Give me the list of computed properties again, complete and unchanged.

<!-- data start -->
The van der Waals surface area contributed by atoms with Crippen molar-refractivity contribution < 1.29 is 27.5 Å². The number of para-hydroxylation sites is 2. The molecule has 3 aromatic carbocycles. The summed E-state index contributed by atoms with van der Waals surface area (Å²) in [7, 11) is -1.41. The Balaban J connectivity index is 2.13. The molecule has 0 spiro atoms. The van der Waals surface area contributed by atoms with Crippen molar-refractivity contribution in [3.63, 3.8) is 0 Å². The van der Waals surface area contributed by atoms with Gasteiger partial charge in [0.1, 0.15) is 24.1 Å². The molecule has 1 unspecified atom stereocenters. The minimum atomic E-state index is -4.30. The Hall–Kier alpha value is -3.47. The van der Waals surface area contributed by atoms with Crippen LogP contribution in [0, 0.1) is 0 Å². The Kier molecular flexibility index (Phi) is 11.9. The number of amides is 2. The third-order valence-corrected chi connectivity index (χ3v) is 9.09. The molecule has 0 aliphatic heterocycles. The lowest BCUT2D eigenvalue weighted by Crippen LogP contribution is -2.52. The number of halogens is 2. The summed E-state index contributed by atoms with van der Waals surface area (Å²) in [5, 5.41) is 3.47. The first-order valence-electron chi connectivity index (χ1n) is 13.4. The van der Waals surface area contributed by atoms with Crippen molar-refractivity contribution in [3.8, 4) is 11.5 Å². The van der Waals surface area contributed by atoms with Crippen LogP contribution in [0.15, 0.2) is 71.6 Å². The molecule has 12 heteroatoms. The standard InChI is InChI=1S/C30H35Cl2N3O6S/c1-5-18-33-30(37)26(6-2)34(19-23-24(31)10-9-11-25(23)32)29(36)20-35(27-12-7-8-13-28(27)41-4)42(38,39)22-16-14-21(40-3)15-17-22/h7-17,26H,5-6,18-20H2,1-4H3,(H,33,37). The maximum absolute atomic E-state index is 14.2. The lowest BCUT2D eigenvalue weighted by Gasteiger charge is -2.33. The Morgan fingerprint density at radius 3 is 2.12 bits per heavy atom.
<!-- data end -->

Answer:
The van der Waals surface area contributed by atoms with Crippen molar-refractivity contribution < 1.29 is 27.5 Å². The number of para-hydroxylation sites is 2. The molecule has 3 aromatic carbocycles. The summed E-state index contributed by atoms with van der Waals surface area (Å²) in [7, 11) is -1.41. The Balaban J connectivity index is 2.13. The molecule has 0 spiro atoms. The van der Waals surface area contributed by atoms with Crippen molar-refractivity contribution in [3.63, 3.8) is 0 Å². The van der Waals surface area contributed by atoms with Gasteiger partial charge in [0.1, 0.15) is 24.1 Å². The molecule has 1 unspecified atom stereocenters. The minimum atomic E-state index is -4.30. The Hall–Kier alpha value is -3.47. The van der Waals surface area contributed by atoms with Crippen LogP contribution in [0, 0.1) is 0 Å². The Kier molecular flexibility index (Phi) is 11.9. The number of amides is 2. The third-order valence-corrected chi connectivity index (χ3v) is 9.09. The molecule has 0 aliphatic heterocycles. The lowest BCUT2D eigenvalue weighted by Crippen LogP contribution is -2.52. The number of halogens is 2. The summed E-state index contributed by atoms with van der Waals surface area (Å²) in [5, 5.41) is 3.47. The first-order valence-electron chi connectivity index (χ1n) is 13.4. The van der Waals surface area contributed by atoms with Crippen molar-refractivity contribution in [3.8, 4) is 11.5 Å². The van der Waals surface area contributed by atoms with Crippen LogP contribution in [0.15, 0.2) is 71.6 Å². The molecule has 12 heteroatoms. The standard InChI is InChI=1S/C30H35Cl2N3O6S/c1-5-18-33-30(37)26(6-2)34(19-23-24(31)10-9-11-25(23)32)29(36)20-35(27-12-7-8-13-28(27)41-4)42(38,39)22-16-14-21(40-3)15-17-22/h7-17,26H,5-6,18-20H2,1-4H3,(H,33,37). The maximum absolute atomic E-state index is 14.2. The lowest BCUT2D eigenvalue weighted by Gasteiger charge is -2.33. The Morgan fingerprint density at radius 3 is 2.12 bits per heavy atom.